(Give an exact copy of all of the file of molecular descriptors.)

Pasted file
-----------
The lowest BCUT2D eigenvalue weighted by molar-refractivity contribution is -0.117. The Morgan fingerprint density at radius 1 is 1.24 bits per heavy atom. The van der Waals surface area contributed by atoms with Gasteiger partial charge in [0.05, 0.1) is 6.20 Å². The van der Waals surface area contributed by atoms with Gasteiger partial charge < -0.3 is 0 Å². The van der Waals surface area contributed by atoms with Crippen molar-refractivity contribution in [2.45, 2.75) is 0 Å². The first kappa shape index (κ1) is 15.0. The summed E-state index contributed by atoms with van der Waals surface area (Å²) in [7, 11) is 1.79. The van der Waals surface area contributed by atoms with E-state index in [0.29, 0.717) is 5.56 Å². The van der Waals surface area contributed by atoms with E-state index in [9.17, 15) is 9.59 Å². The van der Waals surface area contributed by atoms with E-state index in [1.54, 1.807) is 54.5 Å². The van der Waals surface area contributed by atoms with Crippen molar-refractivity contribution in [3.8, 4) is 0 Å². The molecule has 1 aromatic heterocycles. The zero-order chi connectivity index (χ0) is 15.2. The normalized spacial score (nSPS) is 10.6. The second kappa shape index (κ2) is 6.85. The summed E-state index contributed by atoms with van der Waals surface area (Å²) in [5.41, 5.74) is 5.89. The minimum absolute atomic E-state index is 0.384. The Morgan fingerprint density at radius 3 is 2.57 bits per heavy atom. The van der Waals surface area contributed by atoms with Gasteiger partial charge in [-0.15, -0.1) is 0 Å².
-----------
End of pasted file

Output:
The lowest BCUT2D eigenvalue weighted by molar-refractivity contribution is -0.117. The Morgan fingerprint density at radius 1 is 1.24 bits per heavy atom. The van der Waals surface area contributed by atoms with Gasteiger partial charge in [0.05, 0.1) is 6.20 Å². The van der Waals surface area contributed by atoms with Gasteiger partial charge < -0.3 is 0 Å². The van der Waals surface area contributed by atoms with Crippen molar-refractivity contribution in [2.45, 2.75) is 0 Å². The first kappa shape index (κ1) is 15.0. The summed E-state index contributed by atoms with van der Waals surface area (Å²) in [7, 11) is 1.79. The van der Waals surface area contributed by atoms with E-state index in [0.29, 0.717) is 5.56 Å². The van der Waals surface area contributed by atoms with E-state index in [9.17, 15) is 9.59 Å². The van der Waals surface area contributed by atoms with E-state index in [1.54, 1.807) is 54.5 Å². The van der Waals surface area contributed by atoms with Crippen molar-refractivity contribution in [3.8, 4) is 0 Å². The molecule has 1 aromatic heterocycles. The zero-order chi connectivity index (χ0) is 15.2. The normalized spacial score (nSPS) is 10.6. The second kappa shape index (κ2) is 6.85. The summed E-state index contributed by atoms with van der Waals surface area (Å²) in [5.41, 5.74) is 5.89. The minimum absolute atomic E-state index is 0.384. The Morgan fingerprint density at radius 3 is 2.57 bits per heavy atom. The van der Waals surface area contributed by atoms with Gasteiger partial charge in [-0.15, -0.1) is 0 Å².